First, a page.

Wednesday, March 08, 2006

Make your mouth happy

Christa's Tuesday post on poetry reminded me of a poem I love, one that is particularly suited to reading out loud. This poem actually reminds me of the old Twizzlers slogan, Makes mouths happy! This poem makes your mouth happy. And on another level, this poem speaks to our need to name things, to say things, and our delight in doing so, in giving life to these things through words. One of my favorite lines of the poem is to speak is to step out of your skin, stunned. Read this poem out loud and have fun!

"Saying Things"
Marilyn Krysl (1942 - )

Three things quickly - pineapple, sparrowgrass, whale -
and then on to asbestos. What I want to say tonight is
words, the naming of things into their thing,
yucca, brown sugar, solo, the roll of a snare drum,
say something, say anything, you'll see what I mean.
Say windmill, you feel the word fly out from under and away.
Say eye, say shearwater, alewife, apache, harpoon,
do you see what I'm saying, say celery, say Seattle,
say a whole city, say San Jose. You can feel the word
rising like a taste on the palate, say
tuning fork, angel, temperature, meadow, silver nitrate,
try carbon cycle, point lace, helium, Micronesia, quail.
Any word - say it - belladonna, screw auger, spitball,
any word goes like a gull up and on its way,
even lead lifts like a swallow from the nest
of your tongue. Say incandescence, bonnet, universal joint,
lint - oh I invite you to try it. Say cold cream,
corydalis, corset, cotillion, cosmic dust,
you are all of you a generous and patient audience,
pilaster, cashmere, mattress, Washington pie,
say vise, inclinometer, enjambment, you feel your own voice
taking off like a swift, when you say a word you feel like
a gong that's been struck, to speak is to step out of your skin,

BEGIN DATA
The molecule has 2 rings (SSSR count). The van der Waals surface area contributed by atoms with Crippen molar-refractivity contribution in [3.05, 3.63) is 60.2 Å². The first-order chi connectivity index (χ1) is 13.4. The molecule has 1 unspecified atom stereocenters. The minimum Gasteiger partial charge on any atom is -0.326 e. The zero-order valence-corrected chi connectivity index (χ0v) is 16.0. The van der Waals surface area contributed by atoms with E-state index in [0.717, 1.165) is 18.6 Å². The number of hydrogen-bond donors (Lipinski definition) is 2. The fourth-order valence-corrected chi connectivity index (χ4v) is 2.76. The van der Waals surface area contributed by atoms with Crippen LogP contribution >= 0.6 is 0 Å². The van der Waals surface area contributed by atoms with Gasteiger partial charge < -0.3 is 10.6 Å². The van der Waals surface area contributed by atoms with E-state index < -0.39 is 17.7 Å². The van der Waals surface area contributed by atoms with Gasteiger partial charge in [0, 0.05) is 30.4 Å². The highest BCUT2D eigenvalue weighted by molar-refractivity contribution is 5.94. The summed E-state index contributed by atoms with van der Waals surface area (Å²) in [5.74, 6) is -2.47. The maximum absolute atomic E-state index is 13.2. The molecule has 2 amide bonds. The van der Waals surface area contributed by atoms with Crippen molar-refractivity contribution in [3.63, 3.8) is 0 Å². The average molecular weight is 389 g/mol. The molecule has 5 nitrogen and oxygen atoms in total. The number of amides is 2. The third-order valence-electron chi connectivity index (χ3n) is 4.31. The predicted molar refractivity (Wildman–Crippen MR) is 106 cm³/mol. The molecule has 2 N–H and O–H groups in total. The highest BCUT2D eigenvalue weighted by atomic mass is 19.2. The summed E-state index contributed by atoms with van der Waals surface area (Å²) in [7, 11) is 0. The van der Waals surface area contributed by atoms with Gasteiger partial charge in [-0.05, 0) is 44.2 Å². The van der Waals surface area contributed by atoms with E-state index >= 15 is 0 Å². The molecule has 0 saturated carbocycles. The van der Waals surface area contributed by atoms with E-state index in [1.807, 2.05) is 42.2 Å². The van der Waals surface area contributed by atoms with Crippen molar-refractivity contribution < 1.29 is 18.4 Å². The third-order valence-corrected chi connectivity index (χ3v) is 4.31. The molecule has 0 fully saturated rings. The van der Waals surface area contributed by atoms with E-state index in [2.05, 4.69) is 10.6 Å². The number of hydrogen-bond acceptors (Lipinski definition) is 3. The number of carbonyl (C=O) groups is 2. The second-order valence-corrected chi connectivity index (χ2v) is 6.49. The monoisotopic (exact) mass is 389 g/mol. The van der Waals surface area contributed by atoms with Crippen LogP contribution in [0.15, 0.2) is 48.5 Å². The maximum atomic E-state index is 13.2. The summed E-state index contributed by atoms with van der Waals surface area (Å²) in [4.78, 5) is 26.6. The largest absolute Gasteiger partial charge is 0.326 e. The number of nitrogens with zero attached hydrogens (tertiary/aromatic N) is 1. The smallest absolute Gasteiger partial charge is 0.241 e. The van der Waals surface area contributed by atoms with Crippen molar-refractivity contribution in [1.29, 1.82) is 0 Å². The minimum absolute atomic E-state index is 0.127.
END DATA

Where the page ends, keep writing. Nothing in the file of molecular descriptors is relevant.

stunned. And you're a pulsar, finally you understand light
is both particle and wave, you can see it, as in
parlour - when do you get a chance to say parlour -
and now mackinaw, toad and ham wing their way
to the heaven of their thing. Say bellows, say sledge,
say threshold, cottonmouth, Russia leather,
say ash, picot, fallow deer, saxophone, say kitchen sink.
This is a birthday party for the mouth - it's better than ice cream,
say waterlily, refridgerator, hartebeest, Prussian blue
and the word will take you, if you let it,
the word will take you along across the air of your head
so that you're there as it settles into the thing it was made for,
adding to it a shimmer and the bird song of its sound,
sound that comes from you, the hand letting go
its dove, yours the mouth speaking the thing into existence,
this is what I'm talking about, this is called saying things.

from The Discovery of Poetry by Frances Mayes

3 Comments:

Blogger Christa said...

This is a great poem! My favorite line is "This is a birthday party for the mouth-it's better than ice cream."

Thanks for sharing.

6:30 AM  
Blogger Bet said...

It reminds me, in its emphasis on the sounds of words at least, of Galway Kinnell's "Blackberry Eating":

"...the ripest berries
fall almost unbidden to my tongue,
as words sometimes do, certain peculiar words
like strengths or squinched,
many-lettered, one-syllabled lumps,
which I squeeze, squinch open, and splurge well
in the silent, startled, icy, black language
of blackberry -- eating in late September."

12:19 PM  
Blogger Megan said...

I like these lines:
"and the word will take you, if you let it,
the word will take you along across the air of your head
so that you're there as it settles into the thing it was made for." They seem to get at what it means to name and claim things. (Mayes' DofP is the absolute best resource on poetry I've come across; it's wonderful!)

3:47 PM  

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